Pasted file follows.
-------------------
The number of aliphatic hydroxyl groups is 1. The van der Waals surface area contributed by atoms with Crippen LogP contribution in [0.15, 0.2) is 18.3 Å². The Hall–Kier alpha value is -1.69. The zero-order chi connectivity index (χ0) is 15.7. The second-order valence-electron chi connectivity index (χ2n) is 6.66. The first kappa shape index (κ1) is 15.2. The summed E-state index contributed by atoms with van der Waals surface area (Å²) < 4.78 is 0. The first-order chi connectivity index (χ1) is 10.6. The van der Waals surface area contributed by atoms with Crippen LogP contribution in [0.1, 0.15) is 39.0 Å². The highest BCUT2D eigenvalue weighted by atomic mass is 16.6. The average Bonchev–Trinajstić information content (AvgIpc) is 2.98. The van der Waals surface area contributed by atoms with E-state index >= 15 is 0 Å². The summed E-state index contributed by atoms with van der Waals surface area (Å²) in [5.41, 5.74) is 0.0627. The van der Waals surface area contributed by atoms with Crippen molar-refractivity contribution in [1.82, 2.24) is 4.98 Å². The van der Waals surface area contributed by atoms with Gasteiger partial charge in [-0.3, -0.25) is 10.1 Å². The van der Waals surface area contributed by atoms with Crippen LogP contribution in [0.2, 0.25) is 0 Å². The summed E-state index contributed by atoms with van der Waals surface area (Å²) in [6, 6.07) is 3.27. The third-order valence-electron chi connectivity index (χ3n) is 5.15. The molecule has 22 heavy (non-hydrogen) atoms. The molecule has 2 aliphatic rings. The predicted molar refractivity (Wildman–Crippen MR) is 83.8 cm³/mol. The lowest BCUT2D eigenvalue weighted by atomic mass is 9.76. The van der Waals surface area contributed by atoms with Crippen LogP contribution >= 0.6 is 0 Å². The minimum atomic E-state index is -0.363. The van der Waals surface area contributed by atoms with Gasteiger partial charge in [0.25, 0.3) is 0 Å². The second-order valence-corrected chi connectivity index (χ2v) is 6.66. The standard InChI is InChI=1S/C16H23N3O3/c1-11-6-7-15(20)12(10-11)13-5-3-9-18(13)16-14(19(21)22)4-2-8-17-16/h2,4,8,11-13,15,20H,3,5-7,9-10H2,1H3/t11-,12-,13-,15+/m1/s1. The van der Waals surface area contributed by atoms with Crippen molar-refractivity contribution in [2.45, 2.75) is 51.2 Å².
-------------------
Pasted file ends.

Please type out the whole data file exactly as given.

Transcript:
The number of aliphatic hydroxyl groups is 1. The van der Waals surface area contributed by atoms with Crippen LogP contribution in [0.15, 0.2) is 18.3 Å². The Hall–Kier alpha value is -1.69. The zero-order chi connectivity index (χ0) is 15.7. The second-order valence-electron chi connectivity index (χ2n) is 6.66. The first kappa shape index (κ1) is 15.2. The summed E-state index contributed by atoms with van der Waals surface area (Å²) < 4.78 is 0. The first-order chi connectivity index (χ1) is 10.6. The van der Waals surface area contributed by atoms with Crippen LogP contribution in [0.1, 0.15) is 39.0 Å². The highest BCUT2D eigenvalue weighted by atomic mass is 16.6. The average Bonchev–Trinajstić information content (AvgIpc) is 2.98. The van der Waals surface area contributed by atoms with E-state index >= 15 is 0 Å². The summed E-state index contributed by atoms with van der Waals surface area (Å²) in [5.41, 5.74) is 0.0627. The van der Waals surface area contributed by atoms with Crippen molar-refractivity contribution in [1.82, 2.24) is 4.98 Å². The van der Waals surface area contributed by atoms with Gasteiger partial charge in [-0.3, -0.25) is 10.1 Å². The van der Waals surface area contributed by atoms with Crippen LogP contribution in [0.2, 0.25) is 0 Å². The summed E-state index contributed by atoms with van der Waals surface area (Å²) in [6, 6.07) is 3.27. The third-order valence-electron chi connectivity index (χ3n) is 5.15. The molecule has 22 heavy (non-hydrogen) atoms. The molecule has 2 aliphatic rings. The predicted molar refractivity (Wildman–Crippen MR) is 83.8 cm³/mol. The lowest BCUT2D eigenvalue weighted by atomic mass is 9.76. The van der Waals surface area contributed by atoms with Crippen LogP contribution >= 0.6 is 0 Å². The minimum atomic E-state index is -0.363. The van der Waals surface area contributed by atoms with Gasteiger partial charge in [0.25, 0.3) is 0 Å². The second-order valence-corrected chi connectivity index (χ2v) is 6.66. The standard InChI is InChI=1S/C16H23N3O3/c1-11-6-7-15(20)12(10-11)13-5-3-9-18(13)16-14(19(21)22)4-2-8-17-16/h2,4,8,11-13,15,20H,3,5-7,9-10H2,1H3/t11-,12-,13-,15+/m1/s1. The van der Waals surface area contributed by atoms with Crippen molar-refractivity contribution in [2.45, 2.75) is 51.2 Å².